Cher and Dionne are friends because they both know what it's like for people to be jealous of them. Tai has never had straight friends before -- until she finds the perfect duo to blow off seventh and eighth with.
Twenty years ago this week, Amy Hecklering's "Clueless," an adaptation of Jane Austen's 1815 novel Emma, was released. The film has become iconic, setting the pace for teen rom-coms that followed. But unlike its successors -- "Cruel Intentions," "She's All That," "Mean Girls," even "A Cinderella Story" -- the plot of "Clueless" does not focus on evil, popular girls tearing each other down in order to get the guy.
Instead, the movie centers around rich, complicated, funny female friendships. Cher, Dionne and Tai are rollin' with the (female) homies.
In "Clueless," certain '90s teen movie tropes persist, but in a way that feels smart, as if the characters are in on the jokes. Cher is a valley girl -- she considers the mall a sanctuary, and feels accomplished when she breaks in her purple clogs. When Cher meets Tai, a makeover montage is in order. The previously frumpy, unsophisticated new girl, (who could be a farmer in those clothes), is given a new wardrobe, exercise routine and vocabulary. It's superficial, sure, but ultimately plays into the movie's feminist undertones, and those shouldn't be dismissed.
As Laura Cohen wrote in a 2014 article for Marie Claire, "To value hair, makeup, and clothing isn't disempowering, but actually very third wave -- they own their interests and don't feel shame for expressing that."
But Really Important Alaia dress aside, the movie is centered around Cher finding herself -- becoming un-clueless, if you will -- through her friendships. At their core, what defines these characters is their relationships to other women.
Cher initially sees Tai as a project, a doll to care for as her own, but her intentions are framed as misguided, not malicious. As someone (one month) older, Cher gives Tai advice about everything from how to look cool at a party to how often it's acceptable to smoke a doobie (sporadically). She genuinely wants to help Tai succeed in her world, regardless of who Elton's father is.
The dynamics of the girls' friendships ring true to real teenage life, even 20 years later. There's jealously and sometimes way harsh insults, but teen girls spend more time bonding with friends than plotting to bring each other down.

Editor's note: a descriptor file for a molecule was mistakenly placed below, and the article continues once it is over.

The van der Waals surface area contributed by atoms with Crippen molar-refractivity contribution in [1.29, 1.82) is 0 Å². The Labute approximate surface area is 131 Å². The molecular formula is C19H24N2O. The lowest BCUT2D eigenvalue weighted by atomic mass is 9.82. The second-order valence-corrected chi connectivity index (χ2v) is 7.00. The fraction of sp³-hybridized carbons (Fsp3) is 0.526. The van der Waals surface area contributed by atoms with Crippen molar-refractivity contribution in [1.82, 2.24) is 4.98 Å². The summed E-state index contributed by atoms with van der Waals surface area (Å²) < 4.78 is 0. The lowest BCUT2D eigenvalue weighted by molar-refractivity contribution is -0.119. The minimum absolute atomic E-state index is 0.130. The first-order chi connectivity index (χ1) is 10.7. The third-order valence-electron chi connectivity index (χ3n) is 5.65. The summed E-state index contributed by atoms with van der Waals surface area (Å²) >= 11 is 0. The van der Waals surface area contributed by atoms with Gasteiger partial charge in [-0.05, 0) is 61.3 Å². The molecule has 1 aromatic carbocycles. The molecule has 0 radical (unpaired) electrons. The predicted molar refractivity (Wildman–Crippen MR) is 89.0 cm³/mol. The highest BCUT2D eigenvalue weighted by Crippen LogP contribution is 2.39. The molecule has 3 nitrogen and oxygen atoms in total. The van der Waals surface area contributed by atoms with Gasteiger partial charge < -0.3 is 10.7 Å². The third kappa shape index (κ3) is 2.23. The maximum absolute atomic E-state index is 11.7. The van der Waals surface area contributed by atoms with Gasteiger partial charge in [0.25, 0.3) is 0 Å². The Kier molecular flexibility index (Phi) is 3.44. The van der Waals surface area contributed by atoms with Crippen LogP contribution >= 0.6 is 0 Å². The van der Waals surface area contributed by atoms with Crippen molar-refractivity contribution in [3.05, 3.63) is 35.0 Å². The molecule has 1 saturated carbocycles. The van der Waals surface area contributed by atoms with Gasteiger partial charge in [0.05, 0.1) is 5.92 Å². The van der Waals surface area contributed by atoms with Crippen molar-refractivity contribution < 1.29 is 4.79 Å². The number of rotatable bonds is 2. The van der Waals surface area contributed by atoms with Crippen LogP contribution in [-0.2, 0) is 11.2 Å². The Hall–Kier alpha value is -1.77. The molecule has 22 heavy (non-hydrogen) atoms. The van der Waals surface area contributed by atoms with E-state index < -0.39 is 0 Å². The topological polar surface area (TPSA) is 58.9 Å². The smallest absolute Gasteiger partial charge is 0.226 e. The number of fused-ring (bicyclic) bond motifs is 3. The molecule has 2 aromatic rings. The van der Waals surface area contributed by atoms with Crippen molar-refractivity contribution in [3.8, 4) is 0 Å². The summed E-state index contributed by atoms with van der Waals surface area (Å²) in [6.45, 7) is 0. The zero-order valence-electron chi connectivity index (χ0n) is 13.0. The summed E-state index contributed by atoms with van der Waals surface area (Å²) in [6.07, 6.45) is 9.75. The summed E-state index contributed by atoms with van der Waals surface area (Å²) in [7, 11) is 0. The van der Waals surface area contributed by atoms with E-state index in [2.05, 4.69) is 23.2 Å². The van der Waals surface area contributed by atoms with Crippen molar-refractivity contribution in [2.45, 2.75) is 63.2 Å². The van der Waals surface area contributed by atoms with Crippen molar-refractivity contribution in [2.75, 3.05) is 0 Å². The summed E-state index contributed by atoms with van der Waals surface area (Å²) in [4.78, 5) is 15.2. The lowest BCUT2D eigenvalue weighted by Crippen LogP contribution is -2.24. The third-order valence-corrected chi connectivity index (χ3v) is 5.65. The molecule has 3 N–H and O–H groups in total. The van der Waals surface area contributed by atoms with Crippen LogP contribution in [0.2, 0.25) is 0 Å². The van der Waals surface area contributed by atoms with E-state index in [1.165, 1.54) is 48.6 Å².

The conclusion of "Clueless," too, feels different than teen movies that followed. For Cher, the key to fulfillment isn't a man. Love complements her self-discovery instead of creating it. In "She's All That," for example, Laney Boggs finds meaning in her life only after she's swept away and accepted by the popular guy. In "10 Things I Hate About You," Kat Stratford only warms up to her sister after Patrick figures out how to tame the shrew.
Cher, like Emma Woodhouse before her, does fall in love -- but she is only able to do so after her friendships are in order and she's given her skis to the Pismo Beach disaster relief.
In a Dissolve article comparing "Clueless" to Emma, writer Tasha Robinson explains how Cher and Emma are largely products of their habitats, navigating realities they face in those environments. "Where Austen satirizes the stiff and meaningless forms of her society, Heckerling snickers at teenagers’ self-absorption, self-righteousness, and cluelessness," writes Robinson. "But both creators are still kind to their creations: Their trials are small, their comeuppances are minor, and they both end in happy places. They’re foolish, but they aren’t wicked -- they’re just doing silly things in impudent ways."
Things that might be points of contention in other movies -- like the girls' sexual experiences -- are only casual conversation points in "Clueless." Cher is a virgin who can't drive, but her challenged hymen is not fetishized or condemned, or even crucial to the plot. Tai has had sex in a pool, and has encountered at least one crooked you-know-what, but she isn't slut shamed. Dionne is technically a virgin (you know what she means), and that's cool too.
Acceptance and celebration of each other's choices -- who to date, who to bone, which immigration laws to support (if the government could just rearrange some stuff in the kitchen...) -- are key to healthy relationships. And that's ultimately what "Clueless" illustrates better than the many teen movies that came after it.
Cher, Dionne and Tai allow each other to determine their own paths. It's like Hamlet said, "To thine own self be true." (Or, shit, was it that Polonius guy?)
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